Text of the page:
The Employment of Self-Regulated Strategies in Writing Process by English-Major Freshmen at Ho Chi Minh City Open University

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ABSTRACT The current study aims to investigate the employment of self-regulated strategies (SRS) and the gender differences in using SRS in learners’ writing processes. Zimmerman’s model of self-regulated learning and thirty SRS are used. This is the survey study and its research instruments are the questionnaire and the interview. The participants of the study are ninety-three first-year students who major in English language of Faculty of Foreign Languages at HCMC Open University. This study finds that learners used twenty-seven SRS in their writing processes including fifteen sub-strategies of self-efficacy strategies and twelve other SRS such as organizing and transforming strategies, goal setting and planning strategies, seeking information strategies, environmental structuring strategies, time management strategies, imagery strategies, self-instruction strategies, self-consequence strategies, keeping records and monitoring strategies, seeking for social assistance strategies from friends, seeking for social assistance strategies from teachers, and self-evaluation strategies. Also, the study finds the gender differences in using five SRS including self-efficacy strategy to write the introduction paragraph, organizing and transforming strategies, seeking information strategies, self-efficacy strategy to refocus on writing when the distractions are occurred, and keeping record and monitoring strategies for note taking.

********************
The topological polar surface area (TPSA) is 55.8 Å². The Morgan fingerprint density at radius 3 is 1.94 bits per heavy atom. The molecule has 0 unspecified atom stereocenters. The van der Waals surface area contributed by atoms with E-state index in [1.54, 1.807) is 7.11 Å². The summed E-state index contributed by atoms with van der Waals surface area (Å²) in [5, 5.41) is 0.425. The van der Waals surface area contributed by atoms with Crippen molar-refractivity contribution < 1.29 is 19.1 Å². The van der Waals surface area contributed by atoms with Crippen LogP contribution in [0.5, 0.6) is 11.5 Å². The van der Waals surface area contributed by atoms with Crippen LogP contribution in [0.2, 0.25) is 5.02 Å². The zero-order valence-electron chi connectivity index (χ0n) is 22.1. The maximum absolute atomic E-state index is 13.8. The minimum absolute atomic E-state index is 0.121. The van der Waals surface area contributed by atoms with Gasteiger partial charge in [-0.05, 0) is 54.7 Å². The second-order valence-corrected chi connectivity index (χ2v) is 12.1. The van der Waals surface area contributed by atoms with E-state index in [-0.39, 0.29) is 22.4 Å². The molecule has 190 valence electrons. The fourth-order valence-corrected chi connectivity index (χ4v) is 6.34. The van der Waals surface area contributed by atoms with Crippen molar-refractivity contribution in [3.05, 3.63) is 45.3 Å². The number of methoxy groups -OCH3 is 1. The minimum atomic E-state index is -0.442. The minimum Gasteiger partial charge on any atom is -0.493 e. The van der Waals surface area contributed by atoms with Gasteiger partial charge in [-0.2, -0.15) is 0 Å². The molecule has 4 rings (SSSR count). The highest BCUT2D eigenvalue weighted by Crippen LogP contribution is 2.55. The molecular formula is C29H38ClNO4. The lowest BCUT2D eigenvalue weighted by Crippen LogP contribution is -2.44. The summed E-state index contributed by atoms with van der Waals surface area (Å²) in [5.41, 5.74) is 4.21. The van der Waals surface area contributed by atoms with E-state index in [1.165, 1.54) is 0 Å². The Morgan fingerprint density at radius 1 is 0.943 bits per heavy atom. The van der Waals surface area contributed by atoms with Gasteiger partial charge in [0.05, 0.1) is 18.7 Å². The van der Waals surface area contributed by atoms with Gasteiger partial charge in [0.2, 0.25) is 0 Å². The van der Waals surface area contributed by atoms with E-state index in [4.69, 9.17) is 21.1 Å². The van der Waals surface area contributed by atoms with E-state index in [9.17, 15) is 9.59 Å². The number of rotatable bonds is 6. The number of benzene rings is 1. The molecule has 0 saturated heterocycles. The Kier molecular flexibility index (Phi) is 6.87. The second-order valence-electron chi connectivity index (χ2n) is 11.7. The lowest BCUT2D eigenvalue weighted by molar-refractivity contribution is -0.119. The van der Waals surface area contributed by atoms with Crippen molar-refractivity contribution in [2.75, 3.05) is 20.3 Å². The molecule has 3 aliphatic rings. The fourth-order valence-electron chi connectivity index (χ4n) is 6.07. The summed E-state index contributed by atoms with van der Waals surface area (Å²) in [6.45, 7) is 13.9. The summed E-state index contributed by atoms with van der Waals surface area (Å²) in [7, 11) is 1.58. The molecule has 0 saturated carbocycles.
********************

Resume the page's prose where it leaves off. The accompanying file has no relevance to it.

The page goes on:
Keywords: self-regulated strategies, writing process.

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Updated: June 1, 2018 — 8:01 am